Bringing atomic mapping to the mainstream

Editorial

Rebecca Pool

Thursday, September 14, 2017 - 15:15
Image: Atomic composition of an iron-platinum nanoparticle split into separate parts to show individual atoms. [Colin Ophus and Florian Niekiel/Berkeley Lab]
 
Mapping the internal atomic structure of small particles has just got easier thanks to a new computer algorithm and graphical user interface developed by US-based researchers. 
 
Peter Ercius from the National Center for Electron Microscopy, Berkeley Lab’s Molecular Foundry, and colleagues, hope their latest development will ease the use of atomic electron tomography to characterise materials at the single-atom level.
 
“Unlike biological structures, in materials science every nanoparticle’s structure is unique at the atomic scale,” highlights Ercius. “But with the 3D coordinates, you can start learning about the precise atomic structure and how that structure gives a material its properties.”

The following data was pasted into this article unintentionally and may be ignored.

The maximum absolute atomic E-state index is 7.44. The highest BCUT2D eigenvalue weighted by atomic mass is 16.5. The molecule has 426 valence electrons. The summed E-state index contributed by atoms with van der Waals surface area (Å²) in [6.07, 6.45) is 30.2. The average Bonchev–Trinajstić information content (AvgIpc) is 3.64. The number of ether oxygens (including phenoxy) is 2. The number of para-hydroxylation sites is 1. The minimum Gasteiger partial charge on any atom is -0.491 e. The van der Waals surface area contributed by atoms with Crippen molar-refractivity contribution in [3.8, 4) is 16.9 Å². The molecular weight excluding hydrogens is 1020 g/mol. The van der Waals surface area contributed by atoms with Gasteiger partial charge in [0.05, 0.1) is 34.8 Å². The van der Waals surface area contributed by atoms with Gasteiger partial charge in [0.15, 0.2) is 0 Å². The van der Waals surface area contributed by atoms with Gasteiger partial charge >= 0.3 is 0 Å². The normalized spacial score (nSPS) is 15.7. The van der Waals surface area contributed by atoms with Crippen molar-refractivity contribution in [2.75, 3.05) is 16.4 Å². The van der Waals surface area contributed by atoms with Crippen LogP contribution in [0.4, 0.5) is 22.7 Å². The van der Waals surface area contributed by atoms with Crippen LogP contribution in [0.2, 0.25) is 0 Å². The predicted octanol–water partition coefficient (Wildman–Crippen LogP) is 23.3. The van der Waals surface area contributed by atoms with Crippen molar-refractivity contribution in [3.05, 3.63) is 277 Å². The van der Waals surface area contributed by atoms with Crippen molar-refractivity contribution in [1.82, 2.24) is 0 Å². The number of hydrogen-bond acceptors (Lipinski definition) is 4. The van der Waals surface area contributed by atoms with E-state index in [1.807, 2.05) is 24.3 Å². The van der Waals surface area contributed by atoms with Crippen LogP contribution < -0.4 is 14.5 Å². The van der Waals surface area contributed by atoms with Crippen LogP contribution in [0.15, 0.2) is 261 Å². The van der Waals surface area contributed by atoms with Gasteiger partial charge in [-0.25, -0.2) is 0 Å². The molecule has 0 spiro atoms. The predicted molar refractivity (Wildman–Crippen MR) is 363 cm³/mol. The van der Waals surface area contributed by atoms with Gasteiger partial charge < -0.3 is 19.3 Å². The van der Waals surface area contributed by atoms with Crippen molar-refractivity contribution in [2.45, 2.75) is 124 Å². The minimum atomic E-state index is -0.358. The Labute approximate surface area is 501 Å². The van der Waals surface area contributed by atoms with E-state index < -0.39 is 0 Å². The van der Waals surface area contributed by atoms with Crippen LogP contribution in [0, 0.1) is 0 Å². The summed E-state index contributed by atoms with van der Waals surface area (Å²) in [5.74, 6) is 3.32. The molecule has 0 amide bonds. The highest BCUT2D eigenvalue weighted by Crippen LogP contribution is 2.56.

To map a structure of a nanoparticle in 3D, researchers typically image the particle in 2D from multiple angles and then rely on sophisticated computer algorithms to convert the 2D projections into a 3D reconstruction of the particle.
 
However, the researchers’ latest algorithm is parallelized, meaning that its individual tasks can be split up and run simultaneously on separate computer processors.
 
These separate outcomes are then combined to produce the final result while greatly increases the image-processing speed.
 
As Ercius highlights, the algorithm code is open source to increase the accessibility of the technique.
 
The new GUI makes it easier for researchers to take advantage of computer algorithms designed for atomic electron tomography. [Berkeley Lab]
 
What's more, a newly developed graphical user interface makes it easier for researchers to take advantage of computer algorithms designed for atomic electron tomography.
 
“The user interface will provide a way to set up the calculations and analyze the results while showing all of the options available, so users can optimize their image reconstructions,” says Ercius. “Every nanostructure is unique and requires input from the user to get the best results.”
 
Learn more here.
 
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